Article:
Second of all, it’s interesting to see how reclusive some writers are. Personally, I found myself admiring some of these secluded lifestyles. It would be nice to be in some tiny place in the middle of nowhere and not even be able to distract myself with (or make myself anxious about) interactions with other people. It would be lonely, but I think it’d be very interesting to be alone with my work for such an extended period of time. I had a taste of that over the winter break, when I was writing the first draft of my crime novel, and it was a very powerful experience.

Getting up at 7 AM every day is kind of awesome

            I forget exactly when I started waking up at 9 AM every day (even on weekends). I think it was about fifteen months ago, when I stopped drinking coffee. I realized that even with my self-employed schedule, I was going to need to wake up in the morning at least one day a week (for social engagements, if nothing else), and that without coffee there was no way I could continue to do my usual thing of sleeping until noon on most days and then powering through whatever mornings I needed to.

            And waking up at 9 was pretty good. It was wonderful to have a firm sense of how much time I was going to have each day. It’s difficult to plan out your days if the start date moves around depending on whenever you decide to get up. However, 9 AM was kind of too late. It was hard to fall asleep at night, and the sun often woke me up too early.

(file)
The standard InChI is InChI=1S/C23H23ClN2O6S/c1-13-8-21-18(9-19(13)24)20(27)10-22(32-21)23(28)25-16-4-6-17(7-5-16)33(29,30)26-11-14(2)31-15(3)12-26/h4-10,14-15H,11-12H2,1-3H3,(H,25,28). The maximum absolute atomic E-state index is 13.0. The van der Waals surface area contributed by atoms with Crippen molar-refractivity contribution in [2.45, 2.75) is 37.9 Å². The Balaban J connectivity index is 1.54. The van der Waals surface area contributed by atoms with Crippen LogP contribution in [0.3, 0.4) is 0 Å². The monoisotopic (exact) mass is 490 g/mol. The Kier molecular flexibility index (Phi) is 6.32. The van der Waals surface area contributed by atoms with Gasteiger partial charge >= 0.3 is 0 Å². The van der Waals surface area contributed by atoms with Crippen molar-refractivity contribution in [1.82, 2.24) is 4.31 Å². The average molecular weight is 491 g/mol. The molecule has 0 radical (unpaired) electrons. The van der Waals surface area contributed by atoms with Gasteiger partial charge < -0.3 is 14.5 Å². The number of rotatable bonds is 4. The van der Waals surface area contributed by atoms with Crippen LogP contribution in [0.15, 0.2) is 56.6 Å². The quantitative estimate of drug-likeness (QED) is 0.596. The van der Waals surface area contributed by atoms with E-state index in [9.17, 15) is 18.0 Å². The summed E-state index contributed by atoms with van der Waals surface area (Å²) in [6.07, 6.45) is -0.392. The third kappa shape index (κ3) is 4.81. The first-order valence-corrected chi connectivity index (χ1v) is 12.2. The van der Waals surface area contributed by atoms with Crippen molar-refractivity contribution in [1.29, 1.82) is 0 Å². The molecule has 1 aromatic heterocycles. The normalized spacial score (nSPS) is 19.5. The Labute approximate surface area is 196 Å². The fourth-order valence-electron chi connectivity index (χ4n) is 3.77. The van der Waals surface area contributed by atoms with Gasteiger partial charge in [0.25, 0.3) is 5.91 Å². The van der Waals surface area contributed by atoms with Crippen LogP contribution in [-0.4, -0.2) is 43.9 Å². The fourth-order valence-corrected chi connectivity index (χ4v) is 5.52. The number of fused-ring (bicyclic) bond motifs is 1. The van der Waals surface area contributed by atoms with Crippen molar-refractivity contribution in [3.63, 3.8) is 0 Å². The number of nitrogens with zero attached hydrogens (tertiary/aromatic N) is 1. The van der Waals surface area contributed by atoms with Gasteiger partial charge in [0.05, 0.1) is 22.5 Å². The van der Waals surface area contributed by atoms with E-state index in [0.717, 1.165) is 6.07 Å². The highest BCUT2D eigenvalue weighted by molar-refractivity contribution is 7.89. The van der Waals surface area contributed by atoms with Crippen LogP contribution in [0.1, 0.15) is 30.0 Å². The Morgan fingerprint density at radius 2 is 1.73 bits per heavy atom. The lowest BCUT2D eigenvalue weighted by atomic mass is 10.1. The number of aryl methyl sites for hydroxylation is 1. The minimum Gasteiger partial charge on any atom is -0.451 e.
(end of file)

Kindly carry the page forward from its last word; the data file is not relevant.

In the months before I started school, I decided to pre-emptively begin waking up at 7 AM (every day, even on the weekends), so that I’d be able to handle the possibility of teaching a 9 AM class. As it turned out, that was pretty prescient. I was assigned a 9 AM class (and I’ll be teaching one next semester as well). But it’s been pretty great. 7 AM is perfect. There’s an hour to lounge around in my underwear and answer my email and reject stories and drink tea. And my body seems to feel like seven is an adequate time. I do frequently wake up at around 5 AM with a need to go to the bathroom, but that means that I’m usually able to get in another sleep cycle between 5 AM and 7 AM. I’m usually lying awake in bed for a few moments by the time my alarm goes off, but I rarely feel shortchanged.